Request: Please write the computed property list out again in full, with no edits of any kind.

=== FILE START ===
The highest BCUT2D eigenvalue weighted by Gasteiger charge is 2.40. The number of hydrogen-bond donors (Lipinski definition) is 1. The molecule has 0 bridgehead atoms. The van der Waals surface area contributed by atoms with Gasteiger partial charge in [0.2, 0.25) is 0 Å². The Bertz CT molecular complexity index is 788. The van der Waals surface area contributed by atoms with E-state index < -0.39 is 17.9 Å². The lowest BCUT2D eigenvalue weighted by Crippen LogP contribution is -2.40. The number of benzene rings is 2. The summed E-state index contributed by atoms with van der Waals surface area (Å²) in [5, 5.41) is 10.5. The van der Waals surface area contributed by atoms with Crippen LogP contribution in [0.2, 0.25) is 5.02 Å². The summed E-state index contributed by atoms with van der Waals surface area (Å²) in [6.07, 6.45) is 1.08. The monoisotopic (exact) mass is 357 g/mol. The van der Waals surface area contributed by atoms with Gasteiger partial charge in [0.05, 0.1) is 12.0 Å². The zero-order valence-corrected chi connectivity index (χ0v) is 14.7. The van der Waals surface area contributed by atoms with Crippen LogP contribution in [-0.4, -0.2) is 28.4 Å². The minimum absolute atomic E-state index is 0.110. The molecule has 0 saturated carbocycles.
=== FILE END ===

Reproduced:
The highest BCUT2D eigenvalue weighted by Gasteiger charge is 2.40. The number of hydrogen-bond donors (Lipinski definition) is 1. The molecule has 0 bridgehead atoms. The van der Waals surface area contributed by atoms with Gasteiger partial charge in [0.2, 0.25) is 0 Å². The Bertz CT molecular complexity index is 788. The van der Waals surface area contributed by atoms with E-state index < -0.39 is 17.9 Å². The lowest BCUT2D eigenvalue weighted by Crippen LogP contribution is -2.40. The number of benzene rings is 2. The summed E-state index contributed by atoms with van der Waals surface area (Å²) in [5, 5.41) is 10.5. The van der Waals surface area contributed by atoms with Crippen LogP contribution in [0.2, 0.25) is 5.02 Å². The summed E-state index contributed by atoms with van der Waals surface area (Å²) in [6.07, 6.45) is 1.08. The monoisotopic (exact) mass is 357 g/mol. The van der Waals surface area contributed by atoms with Gasteiger partial charge in [0.05, 0.1) is 12.0 Å². The zero-order valence-corrected chi connectivity index (χ0v) is 14.7. The van der Waals surface area contributed by atoms with Crippen LogP contribution in [-0.4, -0.2) is 28.4 Å². The minimum absolute atomic E-state index is 0.110. The molecule has 0 saturated carbocycles.